In additional to hearing from a number of activists, government officials, educators, community organizers, and many other local citizens working for social and environmental change based in Quito, an integral part of the semester are three overnight field visits (salidas de campo) to rural areas of the country. The main objective of the visits is to compare and contrast the primarily urban world that students experience in the capital city of Quito with rural lives and livelihoods. At each site students learn about different organizational, political, cultural, and economic initiatives.
Yasuni National Park
Located in the heart of the Northern Oriente within the Amazon river basin, Yasuni is Ecuador’s largest mainland park, covering nearly 10,000 square kilometers (only the Galapagos Islands constitute a larger park area). Its astounding biodiversity offers immense stretches of wetlands, marshes, rivers, and rain forest, with literally thousands of species that are unknown outside the Amazon. Indeed, because the park contains some of Ecuador’s last virgin wilderness, it is recognized as a UNESCO “international biosphere reserve.”
But not all is tranquil in Yasuni. After oil discoveries in the park, Ecuador granted extraction concessions to Conoco and then to other multinational firms, which eventually resulted in soil contamination, noise pollution, and the construction of a 150-kilometer access road. Beyond the obvious environmental damage, extraction pressed against the lands of indigenous communities in the area, threatening their ways of life. The Correa government reasserted tougher restrictions on oil drilling.
Then, in 2007, President Correa proposed a historic deal to the international community. In exchange for half of the value of the oil reserves beneath Yasuni ($3.6 billion over 13 years), Ecuador would keep the oil under Yasuni in the ground. This initiative would protect the park's mega-diversity and its indigenous populations, and would prevent the emission of CO2 from both extraction and use of the oil. There was great interest internationally in the initiative, and Germany, Spain, and Italy pledged more than $300 million in foreign aid commitments, along with more than $100 million from NGOs and private donors. But in August 2013, President Correa announced that Ecuador would abandon the proposal due to a lack of international support. Furthermore, the Ecuadorian National Assembly voted to start drilling for oil in the Yasuni rainforest. Indigenous leaders and Ecuadorian and international conservation NGOs remain opposed to oil extraction in Yasuni. At the same time, drilling offers the Ecuadorian government revenue for the country’s development. In Yasuni, students both enjoy the park's natural wonders and develop a better understanding of the complicated issues of oil extraction and its destructive effects on the environment.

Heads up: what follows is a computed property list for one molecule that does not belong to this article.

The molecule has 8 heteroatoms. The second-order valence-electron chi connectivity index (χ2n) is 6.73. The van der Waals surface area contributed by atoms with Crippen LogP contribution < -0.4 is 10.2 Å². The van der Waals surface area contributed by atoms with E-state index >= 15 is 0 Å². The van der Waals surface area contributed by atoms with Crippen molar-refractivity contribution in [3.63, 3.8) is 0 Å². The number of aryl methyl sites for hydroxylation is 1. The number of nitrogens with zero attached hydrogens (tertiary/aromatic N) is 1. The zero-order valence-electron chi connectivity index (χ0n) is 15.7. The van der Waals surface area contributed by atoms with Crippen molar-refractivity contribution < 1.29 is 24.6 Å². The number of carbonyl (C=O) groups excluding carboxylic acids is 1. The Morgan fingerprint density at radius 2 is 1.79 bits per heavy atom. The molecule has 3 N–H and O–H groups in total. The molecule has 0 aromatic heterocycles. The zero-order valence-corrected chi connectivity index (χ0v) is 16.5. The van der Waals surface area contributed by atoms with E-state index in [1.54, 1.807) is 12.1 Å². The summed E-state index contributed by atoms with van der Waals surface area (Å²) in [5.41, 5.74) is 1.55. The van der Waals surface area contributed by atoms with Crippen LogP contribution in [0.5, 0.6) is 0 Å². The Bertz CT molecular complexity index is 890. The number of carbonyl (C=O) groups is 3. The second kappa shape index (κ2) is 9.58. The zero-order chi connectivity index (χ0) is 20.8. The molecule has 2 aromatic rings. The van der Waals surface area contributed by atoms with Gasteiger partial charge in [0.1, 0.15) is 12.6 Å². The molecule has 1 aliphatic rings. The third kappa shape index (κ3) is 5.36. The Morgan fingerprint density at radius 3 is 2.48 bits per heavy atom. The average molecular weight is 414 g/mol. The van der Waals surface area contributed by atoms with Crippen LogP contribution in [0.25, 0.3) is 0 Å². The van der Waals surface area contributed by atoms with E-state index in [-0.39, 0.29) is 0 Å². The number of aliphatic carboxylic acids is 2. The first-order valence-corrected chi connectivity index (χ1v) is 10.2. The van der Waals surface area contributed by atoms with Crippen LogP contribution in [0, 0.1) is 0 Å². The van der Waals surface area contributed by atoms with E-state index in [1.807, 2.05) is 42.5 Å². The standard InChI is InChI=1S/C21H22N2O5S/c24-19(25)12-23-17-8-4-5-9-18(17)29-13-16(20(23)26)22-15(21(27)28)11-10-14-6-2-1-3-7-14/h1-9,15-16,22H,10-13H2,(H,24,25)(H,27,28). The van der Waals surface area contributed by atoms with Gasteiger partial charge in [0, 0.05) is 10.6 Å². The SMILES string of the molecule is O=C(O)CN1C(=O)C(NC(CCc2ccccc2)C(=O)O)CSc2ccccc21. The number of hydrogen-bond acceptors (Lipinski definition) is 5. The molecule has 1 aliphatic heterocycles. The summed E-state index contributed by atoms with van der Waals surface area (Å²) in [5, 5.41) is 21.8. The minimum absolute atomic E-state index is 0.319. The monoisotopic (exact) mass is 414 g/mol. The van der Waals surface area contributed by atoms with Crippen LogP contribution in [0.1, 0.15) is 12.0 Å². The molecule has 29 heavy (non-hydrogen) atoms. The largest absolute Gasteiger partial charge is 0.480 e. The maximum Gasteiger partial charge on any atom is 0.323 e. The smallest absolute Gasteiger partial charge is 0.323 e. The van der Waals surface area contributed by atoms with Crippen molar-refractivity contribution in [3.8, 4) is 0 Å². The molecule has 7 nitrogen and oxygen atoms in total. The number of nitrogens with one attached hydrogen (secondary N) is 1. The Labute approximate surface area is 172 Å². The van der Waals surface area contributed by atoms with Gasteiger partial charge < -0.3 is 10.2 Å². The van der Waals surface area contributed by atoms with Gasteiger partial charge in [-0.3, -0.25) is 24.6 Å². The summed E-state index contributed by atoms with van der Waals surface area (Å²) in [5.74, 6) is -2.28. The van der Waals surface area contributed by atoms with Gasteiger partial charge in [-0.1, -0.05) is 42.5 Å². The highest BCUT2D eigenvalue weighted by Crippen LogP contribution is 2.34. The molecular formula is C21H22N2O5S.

Imbabura/Cotacachi and Otavalo
Imbabura lies about 50 miles north of Quito along the Pan-American Highway. It contains one of the largest, most prosperous, and most culturally engaged indigenous populations in the entire Andean region and is home to the world-famous Otavalo Indigenous Market. It also contains important natural attractions that figure prominently in spiritual traditions, such as the Cotacachi mountains and Lake Cuicocha.
Students are housed in rural homes with indigenous families. Because of potential language barriers (the families speak Kichwa/Quichua), many activities will involve the whole group so that program instructors can provide interpretation. The host families provide some meals, while other meals will be taken during daily outings to areas surrounding Imbabura.
Rural Field Excursion
A third field visit will take you to another rural location outside Quito. This particular visit rotates regularly, depending on availability and relevance to the current emphases of the program. Past visits have taken students to Mindo cloud forest, Yunguilla (another forest excursion), and various local Afro-Ecuadorian communities in the province of Esmeraldas.